Ok, so now with all this history out of the way, it’s time to start getting into the laws that regulate U.S. wine. The U.S. came a little late to the party when it comes to having an appellation system. As I mentioned already the first AVA wasn’t created until 1980. Since then that list has expanded to 199 AVAs as of January 2010. The vast majority of them are in California. Almost 150 AVAs are in California alone.

The U.S. has a fairly comprehensive labeling law for wine:

  • Whether mandatory or optional, an appellation of origin may be used on a wine label only if:
  • For U.S. Wine:
    • With an “American” (country), state or county appellation of origin:
      • Not less than 75% of the volume of the wine is derived from grapes (or other agricultural commodity) grown in the labeled appellation of origin
      • The wine is fully finished (except for cellar treatment and/or blending which does not alter the class and type of the wine) in the labeled appellation of origin EXCEPT THAT in the case of a state appellation of origin, the wine is fully finished (except for cellar treatment and/or blending which does not alter the class and type of the wine) in the labeled state or an adjacent state
      • The wine conforms to the laws and regulations of the labeled appellation of origin governing the composition, method of production and designation of wine produced in the labeled appellation area
    • With a multi-state appellation of origin comprised of not more than 3 states:
      • The states are contiguous
      • NOTE: Contiguous means that 1) both or all 3 states touch at a common border or 2) in the case of 3 states, all 3 states are in an unbroken line
      • 100% of the wine is derived from grapes (or other agricultural commodity) grown in the labeled states
      • The wine is fully finished (except for cellar treatment and/or blending which does not alter the class and type of the wine) in one of the labeled states
      • The percentage of wine derived from grapes (or other agricultural commodity) grown in each of the labeled states is shown on the label
      • The wine conforms to the laws and regulations governing the composition, method of production and designation of wine in all the states listed in the appellation 
    • With a multi-county appellation of origin comprised of not more than 3 counties:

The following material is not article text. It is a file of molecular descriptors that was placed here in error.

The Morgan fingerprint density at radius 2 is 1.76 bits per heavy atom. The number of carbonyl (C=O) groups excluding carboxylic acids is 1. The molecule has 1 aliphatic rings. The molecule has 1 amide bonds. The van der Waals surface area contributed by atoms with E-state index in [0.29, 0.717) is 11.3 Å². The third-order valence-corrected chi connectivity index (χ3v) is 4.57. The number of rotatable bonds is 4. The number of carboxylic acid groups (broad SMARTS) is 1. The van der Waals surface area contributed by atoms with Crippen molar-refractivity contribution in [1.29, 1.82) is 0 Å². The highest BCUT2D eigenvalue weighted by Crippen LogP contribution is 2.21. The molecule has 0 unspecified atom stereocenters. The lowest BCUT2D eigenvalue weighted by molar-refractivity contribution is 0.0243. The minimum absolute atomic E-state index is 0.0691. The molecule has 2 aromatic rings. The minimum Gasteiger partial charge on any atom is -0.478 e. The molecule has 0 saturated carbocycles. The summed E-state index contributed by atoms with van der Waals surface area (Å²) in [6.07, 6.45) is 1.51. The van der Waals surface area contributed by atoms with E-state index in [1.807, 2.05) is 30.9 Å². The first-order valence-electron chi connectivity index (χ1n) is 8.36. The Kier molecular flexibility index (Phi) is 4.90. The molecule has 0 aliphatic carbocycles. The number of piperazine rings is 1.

• All of the counties are in the same state
      • 100% of the wine is derived from grapes (or other agricultural commodity) grown in the labeled counties
      • The percentage of wine derived from grapes (or other agricultural commodity) grown in each county is shown on the label
    • With a viticultural area appellation of origin:
      • The labeled area is an American viticultural area approved under U.S. regulations (specifically 27 CFR Part 9)
      • Not less than 85% of the volume of the wine is derived from grapes grown in the labeled viticultural area
      • The wine is fully finished (except for cellar treatment and/or blending which does not alter the class and type of the wine) in the state or one of the states where the viticultural area is located
  • For Imported Wine:
    • With a country, foreign equivalent of a state or foreign equivalent of a county appellation of origin:
      • Not less than 75% of the volume of the wine is derived from grapes (or other agricultural commodity) grown in the labeled appellation of origin
      • The wine conforms to the requirements of the foreign laws and regulations governing the composition, method of production and designation of wine available within the country of origin
    • With a Viticultural Area Appellation of Origin:
      • The labeled area is recognized by the government of the country of origin as a delimited grape-growing/viticultural area
      • Not less than 85% of the volume of the wine is derived from grapes grown in the labeled viticultural area
      • The wine conforms to the requirements of the foreign laws and regulations governing the composition, method of production and designation of wine available within the country of origin

source: http://www.ttb.gov/appellation/

Note that there used to be regulations for Texas that stated that if the state was on the label then 85% of the grapes had to have come from Texas and for California it was 100%. Under Federal labeling laws that is not longer the case.

In addition to this an appellation or origin is required on a label under these conditions:

  • Generally, appellations of origin are only required for grape wine 
  • An appellation of origin is required on grape wine when the wine is labeled with:
    • A grape varietal designation
    • One of the following designations AND the wine is NOT from the origin indicated:*